The reorganization of record keeping performed in the 1950s, which included the creation of the Central State Archives, was gradually accompanied by personnel changes, which were influenced by changed socio-political conditions after February 1948. For some employees, the record keeping reform became the springboard for their further archive career, while others were forced to leave the Archives. When deciding on the appointment of senior positions, the decisive criteria were not always professional aspects, no less important, and sometimes decisive, were the political opinions and political reliability of the particular employee. The personal, personnel, and generation exchange, which took place in record keeping, could be documented by dozens of interesting and troubled destinies of particular archivists, some of which were even tragic and very painful.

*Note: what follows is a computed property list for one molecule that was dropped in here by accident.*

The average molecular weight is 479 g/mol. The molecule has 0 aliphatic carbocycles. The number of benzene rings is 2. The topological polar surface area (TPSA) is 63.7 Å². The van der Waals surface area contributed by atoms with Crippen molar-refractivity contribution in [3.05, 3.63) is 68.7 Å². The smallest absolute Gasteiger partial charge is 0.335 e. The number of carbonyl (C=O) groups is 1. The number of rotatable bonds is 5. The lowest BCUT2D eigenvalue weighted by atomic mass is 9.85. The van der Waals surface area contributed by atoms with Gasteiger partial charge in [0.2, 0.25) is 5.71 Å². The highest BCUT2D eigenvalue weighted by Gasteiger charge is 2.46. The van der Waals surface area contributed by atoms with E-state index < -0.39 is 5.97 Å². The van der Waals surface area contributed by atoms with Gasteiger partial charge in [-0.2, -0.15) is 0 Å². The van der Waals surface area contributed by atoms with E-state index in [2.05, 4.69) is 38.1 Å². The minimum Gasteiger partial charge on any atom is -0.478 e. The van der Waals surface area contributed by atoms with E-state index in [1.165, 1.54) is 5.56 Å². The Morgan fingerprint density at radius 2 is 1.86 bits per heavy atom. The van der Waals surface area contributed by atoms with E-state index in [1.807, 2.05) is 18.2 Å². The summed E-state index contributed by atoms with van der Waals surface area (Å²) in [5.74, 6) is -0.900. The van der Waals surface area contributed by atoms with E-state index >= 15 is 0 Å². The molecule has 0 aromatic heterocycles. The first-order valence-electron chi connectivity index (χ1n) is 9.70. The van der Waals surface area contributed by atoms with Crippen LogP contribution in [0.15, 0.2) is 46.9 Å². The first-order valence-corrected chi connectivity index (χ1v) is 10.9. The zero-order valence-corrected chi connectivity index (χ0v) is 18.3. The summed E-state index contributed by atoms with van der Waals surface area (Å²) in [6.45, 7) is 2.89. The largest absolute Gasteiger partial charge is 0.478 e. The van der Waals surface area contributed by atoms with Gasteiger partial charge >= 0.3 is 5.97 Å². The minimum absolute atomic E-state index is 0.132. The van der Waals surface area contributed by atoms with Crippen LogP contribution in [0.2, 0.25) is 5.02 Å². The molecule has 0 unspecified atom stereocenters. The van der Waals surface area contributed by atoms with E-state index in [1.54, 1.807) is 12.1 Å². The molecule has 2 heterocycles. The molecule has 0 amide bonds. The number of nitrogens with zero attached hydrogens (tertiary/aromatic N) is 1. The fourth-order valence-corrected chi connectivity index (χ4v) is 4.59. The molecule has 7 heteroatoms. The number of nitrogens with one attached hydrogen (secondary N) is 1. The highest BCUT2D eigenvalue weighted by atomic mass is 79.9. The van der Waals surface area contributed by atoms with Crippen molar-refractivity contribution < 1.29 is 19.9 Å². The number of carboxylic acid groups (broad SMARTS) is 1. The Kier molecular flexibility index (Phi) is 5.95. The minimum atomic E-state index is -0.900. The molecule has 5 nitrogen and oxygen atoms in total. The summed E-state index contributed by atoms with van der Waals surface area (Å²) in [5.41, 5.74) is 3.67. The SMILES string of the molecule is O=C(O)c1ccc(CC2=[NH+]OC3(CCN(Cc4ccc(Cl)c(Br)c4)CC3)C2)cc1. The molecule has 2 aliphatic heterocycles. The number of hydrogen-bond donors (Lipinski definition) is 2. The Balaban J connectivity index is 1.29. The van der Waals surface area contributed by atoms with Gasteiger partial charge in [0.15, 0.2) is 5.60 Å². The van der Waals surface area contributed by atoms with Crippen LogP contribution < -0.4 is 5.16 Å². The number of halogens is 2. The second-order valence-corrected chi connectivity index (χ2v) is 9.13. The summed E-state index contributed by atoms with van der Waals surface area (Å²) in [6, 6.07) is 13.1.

The first head (the title of director has been used only since 1967) of the newly established Central State Archives became the then head of the Central Archives of the Ministry of the Interior Josef Hron. At the same time, on 1 October 1954, Josef Nuhlíček was appointed the new head of the IV department (formerly the Provincial Archives of Bohemia). Radical exchange in leading positions occurred in the course of 1955. First, Josef Hron was removed from office in March and appointed the head of the 1st department (for the period of Czechoslovak Republic and socialist construction). On 1 April 1955, Rudolf Rejman, the hitherto assistant at the Department of Marxism-Leninism of Charles University, was appointed the new head of the Archives. Simultaneously, a new position of scientific head of the Archives was created. To this position, the current head of the IV department (estates self-government) Josef Nuhlíček was appointed. The exchange in the positions of heads of departments took place at the end of September 1955, when the heads of departments I and II and the head of the conservation and technology group were removed from the office. The new heads of department were appointed to 26 September 1955.